Two days ago, I received a text message from R, a nursing mom I previously counselled. She was very worried with the amount of milk she stored for her baby. Apparently, her baby was drinking more milk that she could express at work. She was already down to about 12oz. which was less than what her baby drinks while she was at the office.
R’s baby just recently turned 6 months but did not start solids yet. Her baby’s pediatrician had already given the go-signal for them to start solids but she was still hesitant unsure what to feed her baby. I suggested that at 6 months, her baby could already start solids and referred her to my previous post. However, this does not mean that her baby’s milk feedings will decrease. Until 1 year old, babies still need to get their primary nutrition from milk while solids are only for complementary feedings.
R did not want to give her baby formula so she asked if she could give water or dilute her breastmilk with water instead. I was reminded of the hierarchy of infant feeding choices which the World Health Organization established, in paragraphs 18-19 of the WHO’s Global Strategy for Infant and Young Feeding:
The vast majority of mothers can and should breastfeed, just as the vast majority of infants can and should be breastfed. Only under exceptional circumstances can a mother’s milk be considered unsuitable for her infant. For those few health situations where infants cannot, or should not, be breastfed, the choice of the best alternative – expressed breast milk from an infant’s own mother, breast milk from a healthy wet-nurse or a human-milk bank, or a breast-milk substitute fed with a cup, which is a safer method than a feeding bottle and teat – depends on individual circumstances.
For infants who do not receive breast milk, feeding with a suitable breast-milk substitute – for example an infant formula prepared in accordance with applicable Codex Alimentarius standards, or a home-prepared formula with micronutrient supplements – should be demonstrated only by health workers, or other community workers if necessary, and only to the mothers and other family members who need to use it; and the information given should include adequate instructions for appropriate preparation and the health hazards of inappropriate preparation and use. Infants who are not breastfed, for whatever reason, should receive special attention from the health and social welfare system since they constitute a risk group.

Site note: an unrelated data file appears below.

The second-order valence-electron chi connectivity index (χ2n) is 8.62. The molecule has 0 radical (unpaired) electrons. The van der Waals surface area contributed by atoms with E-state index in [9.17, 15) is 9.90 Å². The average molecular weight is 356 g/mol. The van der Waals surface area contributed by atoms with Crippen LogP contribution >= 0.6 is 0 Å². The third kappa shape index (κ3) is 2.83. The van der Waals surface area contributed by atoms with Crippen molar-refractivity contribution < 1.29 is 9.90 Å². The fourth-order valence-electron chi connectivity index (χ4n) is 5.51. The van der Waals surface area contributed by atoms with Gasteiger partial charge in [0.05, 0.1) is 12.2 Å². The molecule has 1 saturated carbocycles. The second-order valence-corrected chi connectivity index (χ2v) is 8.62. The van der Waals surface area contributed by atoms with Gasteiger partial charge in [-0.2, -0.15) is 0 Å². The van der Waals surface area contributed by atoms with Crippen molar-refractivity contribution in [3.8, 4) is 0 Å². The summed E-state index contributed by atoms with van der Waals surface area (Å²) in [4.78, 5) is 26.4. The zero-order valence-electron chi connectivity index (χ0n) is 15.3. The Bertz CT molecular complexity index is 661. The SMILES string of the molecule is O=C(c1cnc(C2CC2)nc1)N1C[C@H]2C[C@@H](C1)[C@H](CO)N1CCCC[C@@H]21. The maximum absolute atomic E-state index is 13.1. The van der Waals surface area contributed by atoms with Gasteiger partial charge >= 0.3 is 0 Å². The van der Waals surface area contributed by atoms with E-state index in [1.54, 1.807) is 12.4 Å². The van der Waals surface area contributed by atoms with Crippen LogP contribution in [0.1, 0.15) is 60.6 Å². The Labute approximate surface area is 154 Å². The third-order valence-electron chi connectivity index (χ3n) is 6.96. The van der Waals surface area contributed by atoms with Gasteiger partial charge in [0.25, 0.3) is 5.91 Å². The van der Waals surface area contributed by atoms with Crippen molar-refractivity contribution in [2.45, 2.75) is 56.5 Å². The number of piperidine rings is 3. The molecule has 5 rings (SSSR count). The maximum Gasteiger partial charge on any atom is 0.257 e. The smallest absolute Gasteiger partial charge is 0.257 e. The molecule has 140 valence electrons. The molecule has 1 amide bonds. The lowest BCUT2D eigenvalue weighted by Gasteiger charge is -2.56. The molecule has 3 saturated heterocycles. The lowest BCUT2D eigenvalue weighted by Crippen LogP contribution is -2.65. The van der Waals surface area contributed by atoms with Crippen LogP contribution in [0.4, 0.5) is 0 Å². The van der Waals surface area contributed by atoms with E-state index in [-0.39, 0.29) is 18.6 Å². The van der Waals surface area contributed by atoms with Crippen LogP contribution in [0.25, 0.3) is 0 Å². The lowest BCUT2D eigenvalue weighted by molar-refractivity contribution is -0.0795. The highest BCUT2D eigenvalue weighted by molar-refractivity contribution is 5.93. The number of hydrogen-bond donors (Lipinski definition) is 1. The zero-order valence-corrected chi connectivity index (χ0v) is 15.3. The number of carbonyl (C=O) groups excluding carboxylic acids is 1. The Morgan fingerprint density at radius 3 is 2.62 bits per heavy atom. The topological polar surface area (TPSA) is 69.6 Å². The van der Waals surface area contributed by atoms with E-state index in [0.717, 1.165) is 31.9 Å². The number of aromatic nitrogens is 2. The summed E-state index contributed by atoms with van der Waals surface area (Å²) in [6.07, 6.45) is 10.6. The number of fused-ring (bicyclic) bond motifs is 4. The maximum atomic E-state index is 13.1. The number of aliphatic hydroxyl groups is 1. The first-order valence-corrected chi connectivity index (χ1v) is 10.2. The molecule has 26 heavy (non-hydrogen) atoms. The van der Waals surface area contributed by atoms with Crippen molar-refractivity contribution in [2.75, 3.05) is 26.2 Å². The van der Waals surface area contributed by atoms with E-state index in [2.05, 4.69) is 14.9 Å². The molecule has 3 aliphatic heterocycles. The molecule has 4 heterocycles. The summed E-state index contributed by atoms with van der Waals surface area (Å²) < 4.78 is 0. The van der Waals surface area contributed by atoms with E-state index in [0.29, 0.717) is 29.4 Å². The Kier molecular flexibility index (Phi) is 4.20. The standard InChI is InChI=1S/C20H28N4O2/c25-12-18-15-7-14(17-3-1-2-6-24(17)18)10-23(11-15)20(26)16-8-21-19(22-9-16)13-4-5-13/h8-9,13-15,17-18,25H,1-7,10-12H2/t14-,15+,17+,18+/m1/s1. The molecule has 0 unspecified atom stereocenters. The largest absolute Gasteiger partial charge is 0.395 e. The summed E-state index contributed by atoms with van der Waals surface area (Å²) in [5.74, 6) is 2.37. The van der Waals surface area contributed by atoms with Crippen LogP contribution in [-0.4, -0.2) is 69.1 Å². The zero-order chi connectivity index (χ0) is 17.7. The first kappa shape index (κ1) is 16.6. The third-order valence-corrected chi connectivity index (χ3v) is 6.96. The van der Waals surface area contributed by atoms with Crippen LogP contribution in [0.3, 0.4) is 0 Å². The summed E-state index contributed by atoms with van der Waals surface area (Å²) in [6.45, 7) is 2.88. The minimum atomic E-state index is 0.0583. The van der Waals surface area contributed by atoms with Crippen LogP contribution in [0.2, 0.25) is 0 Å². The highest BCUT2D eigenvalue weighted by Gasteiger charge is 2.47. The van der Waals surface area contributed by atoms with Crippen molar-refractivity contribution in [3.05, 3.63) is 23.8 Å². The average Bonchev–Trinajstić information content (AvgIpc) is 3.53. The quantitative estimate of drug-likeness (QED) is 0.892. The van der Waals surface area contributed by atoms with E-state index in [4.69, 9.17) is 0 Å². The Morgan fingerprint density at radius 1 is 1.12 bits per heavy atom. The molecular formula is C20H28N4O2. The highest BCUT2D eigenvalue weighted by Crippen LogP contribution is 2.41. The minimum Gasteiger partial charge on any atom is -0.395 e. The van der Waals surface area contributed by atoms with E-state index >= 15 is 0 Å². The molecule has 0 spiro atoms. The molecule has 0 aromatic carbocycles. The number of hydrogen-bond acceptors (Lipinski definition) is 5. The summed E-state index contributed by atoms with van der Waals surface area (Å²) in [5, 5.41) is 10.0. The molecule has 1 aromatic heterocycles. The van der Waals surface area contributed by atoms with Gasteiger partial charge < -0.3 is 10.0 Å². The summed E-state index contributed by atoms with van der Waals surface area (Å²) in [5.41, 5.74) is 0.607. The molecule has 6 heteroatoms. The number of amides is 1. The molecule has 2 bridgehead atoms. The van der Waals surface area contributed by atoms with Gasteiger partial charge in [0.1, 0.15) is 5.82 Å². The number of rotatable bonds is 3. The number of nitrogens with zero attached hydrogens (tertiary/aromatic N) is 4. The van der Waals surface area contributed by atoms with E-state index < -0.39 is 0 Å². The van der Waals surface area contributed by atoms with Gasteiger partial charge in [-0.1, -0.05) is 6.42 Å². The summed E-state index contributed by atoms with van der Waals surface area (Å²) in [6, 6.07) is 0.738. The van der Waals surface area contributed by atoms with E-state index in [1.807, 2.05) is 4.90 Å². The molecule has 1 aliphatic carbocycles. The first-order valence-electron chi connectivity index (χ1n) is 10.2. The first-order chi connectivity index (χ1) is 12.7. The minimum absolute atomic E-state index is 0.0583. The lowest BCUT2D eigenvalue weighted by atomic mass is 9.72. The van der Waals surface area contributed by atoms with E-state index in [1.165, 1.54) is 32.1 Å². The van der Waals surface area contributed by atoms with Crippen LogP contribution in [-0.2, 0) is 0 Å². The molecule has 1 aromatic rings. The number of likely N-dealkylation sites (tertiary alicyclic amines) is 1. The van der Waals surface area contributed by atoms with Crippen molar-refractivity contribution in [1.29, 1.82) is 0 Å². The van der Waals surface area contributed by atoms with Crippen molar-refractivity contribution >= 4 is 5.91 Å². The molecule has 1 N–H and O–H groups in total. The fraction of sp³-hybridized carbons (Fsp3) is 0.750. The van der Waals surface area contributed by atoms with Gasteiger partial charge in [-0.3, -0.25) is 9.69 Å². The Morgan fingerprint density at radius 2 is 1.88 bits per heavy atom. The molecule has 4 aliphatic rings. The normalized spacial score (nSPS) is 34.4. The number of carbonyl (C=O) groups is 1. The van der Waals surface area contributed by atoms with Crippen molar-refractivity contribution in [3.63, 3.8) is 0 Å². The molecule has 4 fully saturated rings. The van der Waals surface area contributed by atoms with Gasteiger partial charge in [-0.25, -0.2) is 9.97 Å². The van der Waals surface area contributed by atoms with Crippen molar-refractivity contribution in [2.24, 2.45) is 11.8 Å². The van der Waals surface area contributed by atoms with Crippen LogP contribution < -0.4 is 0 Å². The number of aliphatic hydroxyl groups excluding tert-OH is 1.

As summarized by IBCLC Diane Wiessinger, the hierarchy is (1) breastfeeding; (2) mother’s own milk expressed and given to her child in some other way; (3) milk of another human mother; and (4) artificial milk feed.
For premature babies, a publication entitled “Global health policies that support use of banked donor human milk: a human rights issue” authored by Lois DW Arnold presents a further classification within the hierarchy – between premature mother’s milk vs. mother’s milk and premature artificial milk feed vs. regular artificial milk feed, as can be seen from the author’s diagram reproduced below:

Clearly, for both full-term and premature babies, water is not a safe option for feeding your baby. Water is included as an option only for infant feeding during emergencies.
The choice of donated breast milk is also a difficult subject. The American Academy of Pediatricians frowns upon using unpasteurized donated milk and recommends only using pasteurized milk from human milk banks.
In the Philippines, we are not too particular and although I know some pediatricians who would prefer to use pasteurized human milk, for some moms this is just not an option. I only know of 3 pasteurizers in our country and these pastuerizers do not run until the milk banks receive enough donated milk to operate the pasteurizers at full capacity. I myself have donated to moms and babies who come by my place to pick up my frozen unpasteurized milk.
When donated milk is not available, I believe that formula would be the remaining option. Some lactivists might disagree with me but I believe that formula is not at all evil. Diluting your breastmilk or giving your baby water is WORSE than giving your baby formula milk. If you are faced with this choice, call your pediatrician and ask what formula to give your baby. Then don’t beat yourself up about it – stressing about the one bottle won’t help you. Work extra hard to bring your supply back up so you can get rid of the artificial milk feeds.